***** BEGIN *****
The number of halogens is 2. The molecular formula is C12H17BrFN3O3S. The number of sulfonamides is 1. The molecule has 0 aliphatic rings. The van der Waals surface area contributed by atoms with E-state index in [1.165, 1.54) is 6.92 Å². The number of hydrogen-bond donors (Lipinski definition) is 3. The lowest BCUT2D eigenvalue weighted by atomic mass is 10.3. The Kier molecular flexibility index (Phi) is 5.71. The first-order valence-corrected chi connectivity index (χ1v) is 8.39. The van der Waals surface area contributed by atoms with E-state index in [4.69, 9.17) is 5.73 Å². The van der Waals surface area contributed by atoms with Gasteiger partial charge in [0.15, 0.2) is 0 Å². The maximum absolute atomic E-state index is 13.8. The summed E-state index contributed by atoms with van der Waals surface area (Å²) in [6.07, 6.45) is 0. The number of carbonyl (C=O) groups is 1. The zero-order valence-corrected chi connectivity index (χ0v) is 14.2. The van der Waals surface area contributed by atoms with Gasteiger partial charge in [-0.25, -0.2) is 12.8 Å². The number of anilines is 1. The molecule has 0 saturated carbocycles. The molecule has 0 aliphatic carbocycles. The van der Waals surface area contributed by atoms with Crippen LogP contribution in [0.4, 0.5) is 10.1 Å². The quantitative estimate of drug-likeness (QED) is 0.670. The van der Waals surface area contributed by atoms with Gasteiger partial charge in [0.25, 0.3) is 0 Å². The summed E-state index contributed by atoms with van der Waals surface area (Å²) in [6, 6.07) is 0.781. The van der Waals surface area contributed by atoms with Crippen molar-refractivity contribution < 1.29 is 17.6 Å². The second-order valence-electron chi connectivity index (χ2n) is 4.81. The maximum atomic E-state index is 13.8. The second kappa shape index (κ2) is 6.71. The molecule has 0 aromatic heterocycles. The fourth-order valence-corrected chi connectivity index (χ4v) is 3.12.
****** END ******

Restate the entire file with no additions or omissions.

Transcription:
The number of halogens is 2. The molecular formula is C12H17BrFN3O3S. The number of sulfonamides is 1. The molecule has 0 aliphatic rings. The van der Waals surface area contributed by atoms with E-state index in [1.165, 1.54) is 6.92 Å². The number of hydrogen-bond donors (Lipinski definition) is 3. The lowest BCUT2D eigenvalue weighted by atomic mass is 10.3. The Kier molecular flexibility index (Phi) is 5.71. The first-order valence-corrected chi connectivity index (χ1v) is 8.39. The van der Waals surface area contributed by atoms with E-state index in [4.69, 9.17) is 5.73 Å². The van der Waals surface area contributed by atoms with Gasteiger partial charge in [0.15, 0.2) is 0 Å². The maximum absolute atomic E-state index is 13.8. The summed E-state index contributed by atoms with van der Waals surface area (Å²) in [6.07, 6.45) is 0. The number of carbonyl (C=O) groups is 1. The zero-order valence-corrected chi connectivity index (χ0v) is 14.2. The van der Waals surface area contributed by atoms with Gasteiger partial charge in [-0.25, -0.2) is 12.8 Å². The number of anilines is 1. The molecule has 0 saturated carbocycles. The molecule has 0 aliphatic carbocycles. The van der Waals surface area contributed by atoms with Crippen LogP contribution in [0.4, 0.5) is 10.1 Å². The quantitative estimate of drug-likeness (QED) is 0.670. The van der Waals surface area contributed by atoms with Gasteiger partial charge in [0.25, 0.3) is 0 Å². The summed E-state index contributed by atoms with van der Waals surface area (Å²) in [6, 6.07) is 0.781. The van der Waals surface area contributed by atoms with Crippen molar-refractivity contribution < 1.29 is 17.6 Å². The second-order valence-electron chi connectivity index (χ2n) is 4.81. The maximum atomic E-state index is 13.8. The second kappa shape index (κ2) is 6.71. The molecule has 0 aromatic heterocycles. The fourth-order valence-corrected chi connectivity index (χ4v) is 3.12.